Japanese female author of what may be the world's earliest novel, Genji no Monogatari or The Tale of Genji. She was a courtier during the Heian period of Japan.

As well as having written The Tale of Genji, Lady Murasaki Shikibu (?978-?1016) also kept a diary called Murasaki Shikibu Nikki. As with other famous journals of the day (such as The Pillow Book or Makura no Sôshi by Sei Shonagon), it was not a record of day to day events but rather a gathering of personal reflections, poetry, and detailed descriptions of minuatae.

We do not know what Murasaki Shikibu’s name actually was. She was a member of the Fujiwara clan, as were a high percentage of other courtly families.

"Shikibu" refers to her father’s position as Senior Secretary in the Bureau of Ceremony (shikibu-shô) early in his court career. "Murasaki" (meaning the colour purple) comes from the name of a character in The Tale of Genji. Some Heian era sources refer to her as Tô Shikibu, "Tô" being the Sino-Japanese reading of "fuji". Some scholars think her other personal name may have been Takako, written with the character meaning "incense" plus the feminine ending -ko.

One of her poems appears in the famous collection Hyakunin Isshu, collected by Fujiwara no Teika.

Murasaki Shikibu is the best known writer to emerge from Japan's glorious Heian period. Her novel, Genji Monogatari(The Tale of Genji) is considered to be one of the world's finest and earliest novels. Some argue that Murasaki is the world's first modern novelist.

Born into the Fujiwara faimily, her father was governor, and a well known scholar. As a very intelligent child, Shikibu learned much quicker than her brother. This caused her father to say If only you were a boy, how happy I should be!" He let her study with her brother, and even allowed her to learn some Chinese classics. This was considered improper for women at the time.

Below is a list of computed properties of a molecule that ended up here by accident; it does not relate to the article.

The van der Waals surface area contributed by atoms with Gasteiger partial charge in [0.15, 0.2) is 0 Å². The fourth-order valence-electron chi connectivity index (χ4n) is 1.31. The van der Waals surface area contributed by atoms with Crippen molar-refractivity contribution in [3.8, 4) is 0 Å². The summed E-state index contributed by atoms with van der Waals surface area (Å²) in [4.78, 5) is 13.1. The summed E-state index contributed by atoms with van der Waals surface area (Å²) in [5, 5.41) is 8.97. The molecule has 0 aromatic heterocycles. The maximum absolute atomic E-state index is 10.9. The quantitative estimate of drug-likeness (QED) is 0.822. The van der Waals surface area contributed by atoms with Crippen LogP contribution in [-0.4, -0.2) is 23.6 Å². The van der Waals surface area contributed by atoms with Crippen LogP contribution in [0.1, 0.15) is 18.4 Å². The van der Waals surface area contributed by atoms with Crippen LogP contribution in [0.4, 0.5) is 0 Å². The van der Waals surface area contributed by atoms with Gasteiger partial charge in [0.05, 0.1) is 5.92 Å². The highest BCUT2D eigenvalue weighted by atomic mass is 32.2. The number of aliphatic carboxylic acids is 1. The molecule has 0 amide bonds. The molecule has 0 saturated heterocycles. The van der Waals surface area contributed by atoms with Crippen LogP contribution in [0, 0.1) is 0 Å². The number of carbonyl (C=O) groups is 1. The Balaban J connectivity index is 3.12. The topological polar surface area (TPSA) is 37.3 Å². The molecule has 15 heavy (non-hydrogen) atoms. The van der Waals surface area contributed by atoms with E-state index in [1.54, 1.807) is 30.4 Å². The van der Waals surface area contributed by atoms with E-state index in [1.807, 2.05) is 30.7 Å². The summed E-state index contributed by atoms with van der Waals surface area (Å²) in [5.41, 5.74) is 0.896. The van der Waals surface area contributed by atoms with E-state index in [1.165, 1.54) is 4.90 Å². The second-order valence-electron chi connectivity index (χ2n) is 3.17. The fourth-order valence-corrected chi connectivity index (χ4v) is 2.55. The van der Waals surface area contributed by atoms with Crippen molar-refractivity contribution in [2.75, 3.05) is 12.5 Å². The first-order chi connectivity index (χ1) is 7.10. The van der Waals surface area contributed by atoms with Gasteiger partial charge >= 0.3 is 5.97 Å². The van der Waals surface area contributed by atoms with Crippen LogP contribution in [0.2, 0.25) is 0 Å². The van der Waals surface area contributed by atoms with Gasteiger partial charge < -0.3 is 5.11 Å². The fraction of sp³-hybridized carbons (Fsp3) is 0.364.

In her early twenties, Shikibu married a distant relative. She gave birth to her only daughter in AD 999. After her husband's death in AD 1001, the imperial family brought her into court. She was well aware of her writing abilites and mental brilliance.

Shikibu kept a diary for two years. The diary gives us vivid descriptions of court life, and insights as to what she thought. For example, she thought court life was frivolous in nature. She once described a picture competition there as a "moment in the history of our country when the whole energy of the nation seemed to be concentrated upon the search for the prettiest method of mounting paper scrolls!" She also went to great pains to hide her knowledge of Chinese, fearing the criticism of those who felt it to be unladylike to be happy reading this obscure language.

Shikibu may have begun The Tale of the Genji before she came to court. Yet much of it was written there, loosely based on her years as lady-in-waiting to the Empress Akiko. It is a very long novel about complications in the life of a fictitious prince called Genji. Like many of the court ladies, Shikibu was a master at observing the daily activities and attitudes of upper class society.

The tales of Prince Genji, known as "the Shining Prince," became popular from the moment of its release. It was meant to be read aloud, and the earliest Genji manuscript was lost. Luckily early 12th century Genji manuscript scrolls survived, and through the ages, the novel has been translated into many languages and been studied and discussed by many scholars.

Little is know about Lady Murasaki's later life. She may have retired from court to seek seclusion in a convent at about the age of fifty. Her writings suggest that at the end she sensed the violent changes that were coming to her rather decadent upper class life. In the distance, the sounds of provincial warriors rumbled - the samurai who in 1192 overthrew the power of the emperor and created a feudal military government headed by a shogun.

Log in or registerto write something here or to contact authors.